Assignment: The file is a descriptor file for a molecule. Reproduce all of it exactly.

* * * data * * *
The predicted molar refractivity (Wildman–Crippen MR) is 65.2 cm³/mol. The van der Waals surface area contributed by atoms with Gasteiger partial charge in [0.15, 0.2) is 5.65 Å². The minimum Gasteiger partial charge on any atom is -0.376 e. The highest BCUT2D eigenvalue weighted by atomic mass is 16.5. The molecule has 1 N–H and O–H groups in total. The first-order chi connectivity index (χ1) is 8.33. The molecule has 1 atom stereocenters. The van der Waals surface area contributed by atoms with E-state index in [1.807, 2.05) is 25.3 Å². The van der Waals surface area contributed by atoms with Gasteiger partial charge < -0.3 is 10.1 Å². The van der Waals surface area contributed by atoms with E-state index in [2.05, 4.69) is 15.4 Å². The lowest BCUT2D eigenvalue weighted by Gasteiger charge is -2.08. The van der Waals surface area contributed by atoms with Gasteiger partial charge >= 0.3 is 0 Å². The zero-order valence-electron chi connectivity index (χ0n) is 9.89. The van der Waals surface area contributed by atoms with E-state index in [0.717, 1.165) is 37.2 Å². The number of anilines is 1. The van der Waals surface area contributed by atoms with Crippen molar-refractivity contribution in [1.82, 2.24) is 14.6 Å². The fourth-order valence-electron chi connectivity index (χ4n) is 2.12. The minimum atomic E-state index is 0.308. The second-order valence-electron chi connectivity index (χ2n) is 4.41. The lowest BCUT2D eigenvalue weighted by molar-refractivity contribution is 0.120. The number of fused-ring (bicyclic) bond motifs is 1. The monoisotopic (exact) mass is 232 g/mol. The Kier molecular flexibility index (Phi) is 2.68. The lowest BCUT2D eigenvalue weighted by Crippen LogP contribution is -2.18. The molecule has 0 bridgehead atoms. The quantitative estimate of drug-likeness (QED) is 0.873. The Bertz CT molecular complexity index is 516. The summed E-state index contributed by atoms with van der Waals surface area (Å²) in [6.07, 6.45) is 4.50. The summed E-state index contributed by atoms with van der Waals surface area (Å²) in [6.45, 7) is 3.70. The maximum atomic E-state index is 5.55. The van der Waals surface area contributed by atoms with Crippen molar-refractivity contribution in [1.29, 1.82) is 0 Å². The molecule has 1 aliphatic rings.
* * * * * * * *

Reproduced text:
The predicted molar refractivity (Wildman–Crippen MR) is 65.2 cm³/mol. The van der Waals surface area contributed by atoms with Gasteiger partial charge in [0.15, 0.2) is 5.65 Å². The minimum Gasteiger partial charge on any atom is -0.376 e. The highest BCUT2D eigenvalue weighted by atomic mass is 16.5. The molecule has 1 N–H and O–H groups in total. The first-order chi connectivity index (χ1) is 8.33. The molecule has 1 atom stereocenters. The van der Waals surface area contributed by atoms with E-state index in [1.807, 2.05) is 25.3 Å². The van der Waals surface area contributed by atoms with Gasteiger partial charge < -0.3 is 10.1 Å². The van der Waals surface area contributed by atoms with E-state index in [2.05, 4.69) is 15.4 Å². The lowest BCUT2D eigenvalue weighted by Gasteiger charge is -2.08. The van der Waals surface area contributed by atoms with Gasteiger partial charge >= 0.3 is 0 Å². The zero-order valence-electron chi connectivity index (χ0n) is 9.89. The van der Waals surface area contributed by atoms with E-state index in [0.717, 1.165) is 37.2 Å². The number of anilines is 1. The van der Waals surface area contributed by atoms with Crippen molar-refractivity contribution in [1.82, 2.24) is 14.6 Å². The fourth-order valence-electron chi connectivity index (χ4n) is 2.12. The minimum atomic E-state index is 0.308. The second-order valence-electron chi connectivity index (χ2n) is 4.41. The lowest BCUT2D eigenvalue weighted by molar-refractivity contribution is 0.120. The number of fused-ring (bicyclic) bond motifs is 1. The monoisotopic (exact) mass is 232 g/mol. The Kier molecular flexibility index (Phi) is 2.68. The lowest BCUT2D eigenvalue weighted by Crippen LogP contribution is -2.18. The molecule has 0 bridgehead atoms. The quantitative estimate of drug-likeness (QED) is 0.873. The Bertz CT molecular complexity index is 516. The summed E-state index contributed by atoms with van der Waals surface area (Å²) in [6.07, 6.45) is 4.50. The summed E-state index contributed by atoms with van der Waals surface area (Å²) in [6.45, 7) is 3.70. The maximum atomic E-state index is 5.55. The van der Waals surface area contributed by atoms with Crippen molar-refractivity contribution in [1.29, 1.82) is 0 Å². The molecule has 1 aliphatic rings.